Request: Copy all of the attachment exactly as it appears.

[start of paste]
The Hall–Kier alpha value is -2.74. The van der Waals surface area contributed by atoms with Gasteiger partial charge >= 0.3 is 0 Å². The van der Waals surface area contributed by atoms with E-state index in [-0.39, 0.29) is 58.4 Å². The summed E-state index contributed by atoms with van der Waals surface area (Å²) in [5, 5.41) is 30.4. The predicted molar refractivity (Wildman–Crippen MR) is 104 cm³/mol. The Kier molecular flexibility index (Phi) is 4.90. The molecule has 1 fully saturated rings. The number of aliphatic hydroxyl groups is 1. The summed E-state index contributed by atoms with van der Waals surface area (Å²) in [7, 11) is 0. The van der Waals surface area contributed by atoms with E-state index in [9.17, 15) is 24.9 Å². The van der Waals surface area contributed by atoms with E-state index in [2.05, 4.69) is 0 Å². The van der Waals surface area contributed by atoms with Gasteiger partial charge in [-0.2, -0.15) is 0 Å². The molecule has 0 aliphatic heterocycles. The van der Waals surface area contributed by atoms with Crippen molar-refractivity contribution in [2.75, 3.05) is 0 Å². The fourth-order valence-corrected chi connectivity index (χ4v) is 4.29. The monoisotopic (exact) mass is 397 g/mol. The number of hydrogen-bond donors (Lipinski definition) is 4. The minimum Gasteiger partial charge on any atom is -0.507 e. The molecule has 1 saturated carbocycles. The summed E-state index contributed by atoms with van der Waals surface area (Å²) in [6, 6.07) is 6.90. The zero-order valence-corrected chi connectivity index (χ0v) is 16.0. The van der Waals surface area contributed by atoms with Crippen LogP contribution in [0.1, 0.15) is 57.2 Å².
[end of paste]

The Hall–Kier alpha value is -2.74. The van der Waals surface area contributed by atoms with Gasteiger partial charge >= 0.3 is 0 Å². The van der Waals surface area contributed by atoms with E-state index in [-0.39, 0.29) is 58.4 Å². The summed E-state index contributed by atoms with van der Waals surface area (Å²) in [5, 5.41) is 30.4. The predicted molar refractivity (Wildman–Crippen MR) is 104 cm³/mol. The Kier molecular flexibility index (Phi) is 4.90. The molecule has 1 fully saturated rings. The number of aliphatic hydroxyl groups is 1. The summed E-state index contributed by atoms with van der Waals surface area (Å²) in [7, 11) is 0. The van der Waals surface area contributed by atoms with E-state index in [9.17, 15) is 24.9 Å². The van der Waals surface area contributed by atoms with E-state index in [2.05, 4.69) is 0 Å². The van der Waals surface area contributed by atoms with Gasteiger partial charge in [-0.2, -0.15) is 0 Å². The molecule has 0 aliphatic heterocycles. The van der Waals surface area contributed by atoms with Crippen molar-refractivity contribution in [2.75, 3.05) is 0 Å². The fourth-order valence-corrected chi connectivity index (χ4v) is 4.29. The monoisotopic (exact) mass is 397 g/mol. The number of hydrogen-bond donors (Lipinski definition) is 4. The minimum Gasteiger partial charge on any atom is -0.507 e. The molecule has 1 saturated carbocycles. The summed E-state index contributed by atoms with van der Waals surface area (Å²) in [6, 6.07) is 6.90. The zero-order valence-corrected chi connectivity index (χ0v) is 16.0. The van der Waals surface area contributed by atoms with Crippen LogP contribution in [0.1, 0.15) is 57.2 Å².